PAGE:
To find the element of taking "by putting in fear" under this section, the finder of fact must determine from the context established by the evidence whether the defendant's conduct would have placed a reasonable person in fear.
State v. Garcia, 302 Neb. 406, 923 N.W.2d 725 (2019).
Whether a person intends to destroy, abandon, or gift property to another, there is an "intent to steal" under this section if such property was taken with the intention of permanently depriving the owner of it. State v. Barfield, 272 Neb. 502, 723 N.W.2d 303 (2006).
If the sight of a weapon, whether it is operative or not, instills fear in the victim, that is sufficient under subsection (1) of this section. State v. Propst, 228 Neb. 722, 424 N.W.2d 136 (1988).
Robbery of contraband may be subject to the penal sanction of this section. State v. Dwyer, 226 Neb. 340, 411 N.W.2d 341 (1987).
Under the statute, a robbery is committed when property is taken from a person through the use of force, violence, or intimidation; however, the taking is sufficient if the property is taken from the individual's personal presence, protection, or control. It need not be taken from the person himself. State v. Sutton, 220 Neb. 128, 368 N.W.2d 492 (1985).
In a case where defendant repeatedly sexually assaulted his victim and, during a pause in the assaults, took money from her purse when it was not in the immediate control of the victim, the factfinder was permitted to infer that the necessary elements of force and intent were present and to find the defendant guilty of robbery. State v. Welchel, 207 Neb. 337, 299 N.W.2d 155 (1980).
Evidence of a principal's intent to steal drugs from an undercover officer who had just purchased them from him was sufficient to support the defendant's conviction for aiding and abetting robbery; the principal told the officer to give him the drugs back, the officer refused at first and tried to leave, the principal took the money out of his pocket and insisted that the officer take his money back and give the drugs to the principal, the officer ultimately gave the drugs to the principal and took his money back, the officer felt threatened during the incident and felt that he had no choice but to give the drugs to the principal, and the principal had no right to the drugs after the transaction was complete. State v. Burbach, 20 Neb. App. 157, 821 N.W.2d 215 (2012).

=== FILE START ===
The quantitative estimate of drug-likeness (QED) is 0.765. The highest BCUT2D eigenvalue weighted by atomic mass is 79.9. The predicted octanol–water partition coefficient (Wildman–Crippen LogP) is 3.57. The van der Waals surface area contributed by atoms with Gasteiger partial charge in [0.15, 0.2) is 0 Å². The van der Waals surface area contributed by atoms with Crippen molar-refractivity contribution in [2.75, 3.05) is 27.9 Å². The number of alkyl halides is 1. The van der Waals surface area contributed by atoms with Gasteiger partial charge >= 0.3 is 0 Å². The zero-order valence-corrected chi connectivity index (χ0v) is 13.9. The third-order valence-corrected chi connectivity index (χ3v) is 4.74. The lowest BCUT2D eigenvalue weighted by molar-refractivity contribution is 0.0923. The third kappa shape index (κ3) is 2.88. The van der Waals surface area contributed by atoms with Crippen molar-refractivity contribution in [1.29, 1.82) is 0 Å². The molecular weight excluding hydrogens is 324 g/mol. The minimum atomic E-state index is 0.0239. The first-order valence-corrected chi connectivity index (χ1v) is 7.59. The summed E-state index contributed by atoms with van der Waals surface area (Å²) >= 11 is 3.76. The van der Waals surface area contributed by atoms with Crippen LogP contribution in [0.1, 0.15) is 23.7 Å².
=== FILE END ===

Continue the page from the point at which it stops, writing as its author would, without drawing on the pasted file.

For purposes of the robbery statute, "stealing" has commonly been described as taking without right or leave with intent to keep wrongfully; the focus of the statute is on the intent to deprive the owner of his or her property permanently, to keep it from him or her. State v. Burbach, 20 Neb. App. 157, 821 N.W.2d 215 (2012).
The crime of being an accessory to a felony, as defined in section 28-204, is not a lesser-included offense of the crime of robbery. State v. Arthaloney, 230 Neb. 819, 433 N.W.2d 545 (1989).
Where information charging an individual with robbery contains the name "McDonald's Restaurant" as the name of the person robbed, it is not of such a fundamental character as to make the indictment wholly invalid and, as such, objection to it was waived by the defendant's plea. State v. Coleman, 209 Neb. 823, 311 N.W.2d 911 (1981).
When a person found guilty of a substantive crime as well as being a habitual criminal is improperly sentenced, both sentences must be set aside and the case remanded for proper sentencing. State v. Rolling, 209 Neb. 243, 307 N.W.2d 123 (1981).
Evidence of a defendant's fingerprints has probative value; and it is for the jury to determine, in light of all other evidence, whether such evidence permits an inference to be drawn that beyond a reasonable doubt defendant was the person who committed the offense in question. State v. Pena, 208 Neb. 250, 302 N.W.2d 735 (1981).